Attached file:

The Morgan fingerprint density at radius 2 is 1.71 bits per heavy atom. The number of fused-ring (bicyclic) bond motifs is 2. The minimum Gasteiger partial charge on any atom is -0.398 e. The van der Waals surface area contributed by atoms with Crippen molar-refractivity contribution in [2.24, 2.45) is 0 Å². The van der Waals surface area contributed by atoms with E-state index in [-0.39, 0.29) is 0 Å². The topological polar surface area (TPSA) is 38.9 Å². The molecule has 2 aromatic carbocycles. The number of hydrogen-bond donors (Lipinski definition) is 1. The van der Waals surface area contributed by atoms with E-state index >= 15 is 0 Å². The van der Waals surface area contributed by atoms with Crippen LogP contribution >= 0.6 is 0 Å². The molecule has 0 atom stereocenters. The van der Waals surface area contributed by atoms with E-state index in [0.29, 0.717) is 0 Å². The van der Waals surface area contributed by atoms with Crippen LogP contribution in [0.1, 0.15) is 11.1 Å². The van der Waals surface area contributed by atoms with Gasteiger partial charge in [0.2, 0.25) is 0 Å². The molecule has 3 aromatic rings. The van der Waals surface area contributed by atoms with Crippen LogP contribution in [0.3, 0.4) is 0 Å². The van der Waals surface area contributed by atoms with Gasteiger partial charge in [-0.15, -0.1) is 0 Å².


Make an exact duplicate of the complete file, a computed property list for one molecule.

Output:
The Morgan fingerprint density at radius 2 is 1.71 bits per heavy atom. The number of fused-ring (bicyclic) bond motifs is 2. The minimum Gasteiger partial charge on any atom is -0.398 e. The van der Waals surface area contributed by atoms with Crippen molar-refractivity contribution in [2.24, 2.45) is 0 Å². The van der Waals surface area contributed by atoms with E-state index in [-0.39, 0.29) is 0 Å². The topological polar surface area (TPSA) is 38.9 Å². The molecule has 2 aromatic carbocycles. The number of hydrogen-bond donors (Lipinski definition) is 1. The van der Waals surface area contributed by atoms with E-state index >= 15 is 0 Å². The van der Waals surface area contributed by atoms with Crippen LogP contribution >= 0.6 is 0 Å². The molecule has 0 atom stereocenters. The van der Waals surface area contributed by atoms with E-state index in [0.29, 0.717) is 0 Å². The van der Waals surface area contributed by atoms with Crippen LogP contribution in [0.1, 0.15) is 11.1 Å². The van der Waals surface area contributed by atoms with Gasteiger partial charge in [0.2, 0.25) is 0 Å². The molecule has 3 aromatic rings. The van der Waals surface area contributed by atoms with Crippen LogP contribution in [0.3, 0.4) is 0 Å². The van der Waals surface area contributed by atoms with Gasteiger partial charge in [-0.15, -0.1) is 0 Å².